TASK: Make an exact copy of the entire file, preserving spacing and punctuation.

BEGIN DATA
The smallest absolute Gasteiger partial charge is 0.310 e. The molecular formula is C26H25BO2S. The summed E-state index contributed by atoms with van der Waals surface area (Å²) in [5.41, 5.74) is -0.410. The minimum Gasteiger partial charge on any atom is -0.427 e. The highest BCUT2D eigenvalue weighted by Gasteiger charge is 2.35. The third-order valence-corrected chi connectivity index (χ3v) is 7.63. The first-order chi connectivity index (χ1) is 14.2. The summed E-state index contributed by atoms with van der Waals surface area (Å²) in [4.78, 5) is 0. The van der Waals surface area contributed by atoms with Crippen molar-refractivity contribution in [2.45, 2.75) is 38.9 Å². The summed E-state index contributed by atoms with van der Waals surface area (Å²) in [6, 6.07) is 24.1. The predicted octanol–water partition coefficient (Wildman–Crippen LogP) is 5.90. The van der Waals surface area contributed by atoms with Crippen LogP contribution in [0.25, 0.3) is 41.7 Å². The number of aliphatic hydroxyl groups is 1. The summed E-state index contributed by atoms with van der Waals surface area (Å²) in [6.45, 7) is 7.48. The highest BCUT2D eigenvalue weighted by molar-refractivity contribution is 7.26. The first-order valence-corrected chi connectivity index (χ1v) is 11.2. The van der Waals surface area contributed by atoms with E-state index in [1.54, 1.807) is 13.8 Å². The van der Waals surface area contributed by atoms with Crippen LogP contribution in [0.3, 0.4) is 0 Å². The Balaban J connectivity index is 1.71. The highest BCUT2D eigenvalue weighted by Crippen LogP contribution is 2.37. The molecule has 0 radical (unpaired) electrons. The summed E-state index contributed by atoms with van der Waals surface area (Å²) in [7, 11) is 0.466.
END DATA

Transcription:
The smallest absolute Gasteiger partial charge is 0.310 e. The molecular formula is C26H25BO2S. The summed E-state index contributed by atoms with van der Waals surface area (Å²) in [5.41, 5.74) is -0.410. The minimum Gasteiger partial charge on any atom is -0.427 e. The highest BCUT2D eigenvalue weighted by Gasteiger charge is 2.35. The third-order valence-corrected chi connectivity index (χ3v) is 7.63. The first-order chi connectivity index (χ1) is 14.2. The summed E-state index contributed by atoms with van der Waals surface area (Å²) in [4.78, 5) is 0. The van der Waals surface area contributed by atoms with Crippen molar-refractivity contribution in [2.45, 2.75) is 38.9 Å². The summed E-state index contributed by atoms with van der Waals surface area (Å²) in [6, 6.07) is 24.1. The predicted octanol–water partition coefficient (Wildman–Crippen LogP) is 5.90. The van der Waals surface area contributed by atoms with Crippen LogP contribution in [0.25, 0.3) is 41.7 Å². The number of aliphatic hydroxyl groups is 1. The summed E-state index contributed by atoms with van der Waals surface area (Å²) in [6.45, 7) is 7.48. The highest BCUT2D eigenvalue weighted by molar-refractivity contribution is 7.26. The first-order valence-corrected chi connectivity index (χ1v) is 11.2. The van der Waals surface area contributed by atoms with E-state index in [1.54, 1.807) is 13.8 Å². The van der Waals surface area contributed by atoms with Crippen LogP contribution in [0.3, 0.4) is 0 Å². The Balaban J connectivity index is 1.71. The highest BCUT2D eigenvalue weighted by Crippen LogP contribution is 2.37. The molecule has 0 radical (unpaired) electrons. The summed E-state index contributed by atoms with van der Waals surface area (Å²) in [7, 11) is 0.466.